Let me start off by saying that birth, in general, felt a lot like being a sweaty slug that exploded. But sure, it was a very special time…
Sad to say that Miss Gwen Emerson is almost TWO years old by the time I’m finally writing this post. In some ways that kind of explains everything about our transition into parenthood, haha!
The newborn fog and half-dressed postpartum days were VERY real for me. Gwen had colic, acid reflux, and just generally required a lot of attention from 0-5 months old. She was also not a natural-born sleeper (and still isn’t!).
Since I’m someone who didn’t have a lot of experience with babies at all before having my own, this REALLY threw me for a loop.
I had written a bit about anxiety during my third trimester of pregnancy, and I’m very thankful to have monitored it closely for post-partum baby blues because it hit me like a brick wall.
I’ll share more on that later if it’s something ya’ll are interested in reading about, but for not, I’ll start Gwen’s birth story with the tail-end of my pregnancy with her…
Partially from being excited to finally meet our little girl and partially because we thought we were going to have her early based on the fact that at my 35 week appointment I was already 3cm dilated with a softened cervix.
My OB essentially said to be ready at any time for baby girl to come along.
Needless to say, I was NOT mentally prepared that early on! I scrambled to pack a hospital bag, install her car seat, and do some extreme nesting.
As it turned out, Gwen ended up being well past her due date! I went from thinking I was going to give birth 4 weeks early to doing actual jumping jacks a week past her due date to try and induce myself.
I tried ALLLLL of the things. I’m now officially convinced that anything that “put someone into labor” was just a fluke. I went to acupuncture, met with our Doula, had weekly chiropractor appointments, ate all the spicy things, did reflexology massages, used my breast pump while still pregnant.
Seriously, you name it, and I tried it! Her original due date was January 12th and she ended up being born January 19th after being induced.
One thing we did right with our labor experience was having a doula. It brought me SO much peace of mind having a familiar face there advocating for us. We used Latina from Marley & Moo. I love her dearly if you’re in Houston and looking for a doula!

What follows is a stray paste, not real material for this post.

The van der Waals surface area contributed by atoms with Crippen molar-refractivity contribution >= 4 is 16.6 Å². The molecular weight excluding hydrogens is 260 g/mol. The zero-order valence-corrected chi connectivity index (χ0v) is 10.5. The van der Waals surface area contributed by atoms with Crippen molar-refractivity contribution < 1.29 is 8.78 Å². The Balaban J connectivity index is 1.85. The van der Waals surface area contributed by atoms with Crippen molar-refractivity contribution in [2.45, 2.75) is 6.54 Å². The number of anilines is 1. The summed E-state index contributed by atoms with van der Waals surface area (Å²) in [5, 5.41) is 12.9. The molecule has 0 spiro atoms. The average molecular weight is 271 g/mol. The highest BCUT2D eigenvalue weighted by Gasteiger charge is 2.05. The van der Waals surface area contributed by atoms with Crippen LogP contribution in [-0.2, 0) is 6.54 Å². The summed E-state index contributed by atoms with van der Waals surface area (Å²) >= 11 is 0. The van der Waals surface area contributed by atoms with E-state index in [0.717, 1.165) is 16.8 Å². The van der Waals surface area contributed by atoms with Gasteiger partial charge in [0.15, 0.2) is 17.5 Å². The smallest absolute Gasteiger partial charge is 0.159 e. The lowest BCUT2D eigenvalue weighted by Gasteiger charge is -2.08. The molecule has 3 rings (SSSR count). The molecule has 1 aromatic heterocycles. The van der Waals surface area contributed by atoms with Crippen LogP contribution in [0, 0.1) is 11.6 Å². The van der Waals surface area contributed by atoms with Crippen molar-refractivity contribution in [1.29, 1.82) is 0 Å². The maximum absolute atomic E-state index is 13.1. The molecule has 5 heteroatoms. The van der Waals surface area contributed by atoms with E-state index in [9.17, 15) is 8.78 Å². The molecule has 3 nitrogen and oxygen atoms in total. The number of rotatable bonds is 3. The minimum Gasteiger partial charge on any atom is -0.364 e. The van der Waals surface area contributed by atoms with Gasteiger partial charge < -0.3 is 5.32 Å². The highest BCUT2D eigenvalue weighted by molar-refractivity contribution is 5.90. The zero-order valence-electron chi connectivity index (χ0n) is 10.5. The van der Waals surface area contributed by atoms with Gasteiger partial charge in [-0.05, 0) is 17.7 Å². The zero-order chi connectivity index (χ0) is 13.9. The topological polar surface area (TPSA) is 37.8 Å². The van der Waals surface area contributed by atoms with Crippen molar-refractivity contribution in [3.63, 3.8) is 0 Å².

I had a scheduled induction for the evening of January 18th. I have to say, it’s a really weird feeling when you’re not actually in labor but still walking into the hospital basically signing up for pain/the unknown.
I also didn’t realize I wouldn’t have a set time to come in. They basically just give you a date for induction and then call you when they’re ready for you.
So I barely slept the night before not knowing what to expect the next day. Plus I had to fast beforehand and was insanely hangry by the time they called me at 3pm to tell me to come in by 6pm on Thursday evening.
We knew that my actual OB had to have arm surgery, so Gwen was going to be delivered by the on-call partner that we weren’t familiar with. Yet another reason I was super thankful to have Latina there with us!
I didn’t have a super-specific “birth plan”. Literally my plan was just for everyone to come out of it healthy and well!
This was my general wish-list for my experience —
- To avoid being induced, but that clearly didn’t happen, ha!
- I wanted to delay getting an epidural to make sure I was progressing in labor once things got started
- If at all possible without endangering baby girl, I wanted to avoid a c-section simply for the recovery time and the fact that we lived in a townhouse with 3 flights of stairs. Turns out I tore so badly in so many places that it was an equally elongated recovery, but more on that in a bit